The developing relationship between Julia and Eliza was fantastically well done. It was also rife with potential problems and treading around the edge of Unfortunate Implications and generally ripe for abuse; luckily, in this story, they are a match and Eliza does care about Julia and usually gets it right. But in another story, the way she went after her, ended up in a position to stir up trouble and have power over her living arrangements (to some extent), and the way Julia ended up trusting her could have turned into something very bad (even if accidentally). I believe it is a testament to the writing that, while I recognised the potential pitfalls, I never really worried that it would go down that path, and that if it did, the author wouldn't blithely continue writing it as a happy and perfect relationship (Twilight and 50 Shades of Grey, I'm looking at you).
I identified with it very strongly, as I recognised a scary number of conversations from personal friendships - although the personalities of the characters were slightly more extreme, due to their personal histories. This could be a stumbling block for readers; if you don't enjoy reading about having to coax someone to do things, and stop freezing up in exams despite being a straight A student, and angst about whether it is safe to indicate sexual interest, and generally watch someone force another girl out of their shell, then be warned now - it is major part of the story and occasionally it seems ridiculous (but then I stop and think about it and realise that I have thought or said very similar things). If you aren't particularly into slow and nervous relationship development, there is also exciting crime to be had! The underlying backstory weaves in and out and lurks in the background enough to provide a thrumming counterpoint of tension and Drama to the friendship.
The growth of the characters was a delight to read. Julia's was obvious; slowly learning to interact socially and discovering all the things she had missed in life, starting to trust Eliza and slowly learning what it is to have a friend and to fall in love. Eliza's is more subtle, although it gets pointed out fairly frequently; from the moment she meets Eliza, she starts to pour all her (apparently considerable) energy into her. She becomes less and less interested in hard drugs and late night parties, preferring to spend time with Julia, and worried about explaining her awful condition the next day to her new and innocent friend. And actually sleeping around causes her to feel incredibly guilty, even before they officially acknowledged that they might have feelings for each other. Essentially, she starts to shed all the self destructiveness, keeping only the things she is proud to expose Julia to, such as her (surprisingly decent) friends.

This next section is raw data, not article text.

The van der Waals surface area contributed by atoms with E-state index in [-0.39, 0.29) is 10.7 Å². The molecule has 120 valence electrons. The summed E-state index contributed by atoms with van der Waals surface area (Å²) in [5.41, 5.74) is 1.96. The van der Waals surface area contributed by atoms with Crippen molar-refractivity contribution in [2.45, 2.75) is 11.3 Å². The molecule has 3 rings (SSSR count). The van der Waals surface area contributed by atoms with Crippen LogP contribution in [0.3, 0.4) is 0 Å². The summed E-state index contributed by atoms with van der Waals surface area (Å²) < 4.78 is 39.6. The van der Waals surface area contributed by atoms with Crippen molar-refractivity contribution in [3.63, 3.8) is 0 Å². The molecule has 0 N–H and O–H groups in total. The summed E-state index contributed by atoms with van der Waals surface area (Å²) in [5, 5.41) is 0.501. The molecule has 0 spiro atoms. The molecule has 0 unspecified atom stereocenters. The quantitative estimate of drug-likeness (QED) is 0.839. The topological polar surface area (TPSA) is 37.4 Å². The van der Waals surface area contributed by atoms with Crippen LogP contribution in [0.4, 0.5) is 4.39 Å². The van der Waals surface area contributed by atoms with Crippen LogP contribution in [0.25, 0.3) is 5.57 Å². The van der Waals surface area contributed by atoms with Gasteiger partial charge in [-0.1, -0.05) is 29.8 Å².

Drugs??! And Violence Too?
Ah yes. There are plenty of drug users in this story, all wild teens. However, while drug use was rampant in Eliza's past, and she attempts to throw herself back into it, there are also huge consequences - from the major tragedy and disasters in her past, to conflict with her desperate mother and generally feeling truly awful the next day. And that was impressive, the way her exhaustion and headaches and generally miserableness was written in consistently. The drug use begins as excessive, and used to be worse, then scales back dramatically to the occasional recreational marijuana with her friends (compared to cocaine and heroin and crack parties).
The violence is minor, but there is a particularly unpleasant and dramatic scene towards the end, which worked well and validated the undercurrent of physical danger and the implied threats throughout the story.
Is It Friendship or Romance? Is There Sex?
The amaxingly well done part of this story is that, after the initial poleaxed instant crush Eliza feels, she becomes consumed with a need to protect and learn about Julia, burying or forgetting any sexual interest entirely. While I suspect she was holding out quietly for sexy times and ultimate romance, she shelved it away into her subconscious, recognising that Julia was in no state to be receptive. For much of the story, Eliza is intent on being Julia's friend and 'rescuing' her (something that - while full of potential for unfortunate implications - handily dodged all the pitfalls to be okay). She's caught by the twin lures of innocent, broken Julia and the exciting scent of intrigue that needs dragging out into the open, with the handy double benefits of helping Julia and stirring up a lot of trouble with the rich elite.